Hello ANA, APA & yakitoris@Ginza Torigin

The long awaited time came. For a week of culinary adventure! Haven’t really gone on a proper holiday last year, I kicked started it with the land of the rising sun πŸ™‚

My first time taking ANA airlines. Seats were somewhat small but thankfully, front seats were available for extra leg room space. Food wise was kinda normal, but way better than MH.. cold noodles was rather delicious. The stewardesses were very attentive to the passengers, and most importantly, the toilets are amazingly clean! 

Too excited to sleep. 6.5 hours. 3 movies. Wide awake. What to eat when I land?

Arriving just a little too late for the direct train to Higashi-Nihombashi, we had to settle for the next best thing, the train with multiple stops. Gotta say, first time sitting in a train with such open adverts. Haha. Train ride: 1100 yen/pax.

Looks normal eh, but it was one friggin delicious sandwich. Think it’s due to the fluffy white bread, mustard mayo mix spread.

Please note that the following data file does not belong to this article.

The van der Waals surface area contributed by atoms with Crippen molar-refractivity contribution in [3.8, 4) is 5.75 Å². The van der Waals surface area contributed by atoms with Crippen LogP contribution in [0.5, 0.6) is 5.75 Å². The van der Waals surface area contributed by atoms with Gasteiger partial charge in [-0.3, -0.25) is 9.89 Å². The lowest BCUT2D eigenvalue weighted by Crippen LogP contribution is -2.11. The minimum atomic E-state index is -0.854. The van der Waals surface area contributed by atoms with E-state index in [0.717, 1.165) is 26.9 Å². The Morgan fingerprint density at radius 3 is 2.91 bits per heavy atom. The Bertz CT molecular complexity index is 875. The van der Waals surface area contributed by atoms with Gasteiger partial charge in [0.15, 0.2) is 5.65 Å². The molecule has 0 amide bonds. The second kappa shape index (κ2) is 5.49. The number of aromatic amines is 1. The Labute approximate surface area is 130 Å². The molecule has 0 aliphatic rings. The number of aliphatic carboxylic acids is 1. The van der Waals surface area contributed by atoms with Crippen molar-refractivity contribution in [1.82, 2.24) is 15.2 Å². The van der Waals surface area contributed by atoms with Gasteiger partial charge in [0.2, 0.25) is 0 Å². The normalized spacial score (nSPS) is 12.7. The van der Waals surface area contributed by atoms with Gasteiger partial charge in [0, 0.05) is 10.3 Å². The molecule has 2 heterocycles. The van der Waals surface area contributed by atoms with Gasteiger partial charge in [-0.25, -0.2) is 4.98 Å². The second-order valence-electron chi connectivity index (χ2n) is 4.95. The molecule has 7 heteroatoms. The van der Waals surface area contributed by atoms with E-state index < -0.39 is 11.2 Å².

This country has a high growth of aging population. So many elderly people were seen in the packed train. I gave up my seat for an obacha, and I was kinda surprised at how thankful she and her obacha friend was. She even gave me a pack of biscuits as an expression of thanks, haha. Well, I was touched too..Never had someone thank so much for giving up my seat. Give thanks for the little things, Father says.

After checking into APA hotel (room was so small, I felt I had to do acrobatics and revive my younger ballet days skills to move around), first stop: yakitori!

Trying to lock in as many places in Tokyo, Ginza was first up. And after doing research for food reviews in the past week, Torigin is first in the list.

It was rather hard to find, especially in a country where there is limited English available for directions. Having roaming internet is a must, and Google maps come in real handy. After a good 15 minutes going around, Torigin was finally found, hidden in a tiny alley, and a stairway that leads to the restaurant at the basement.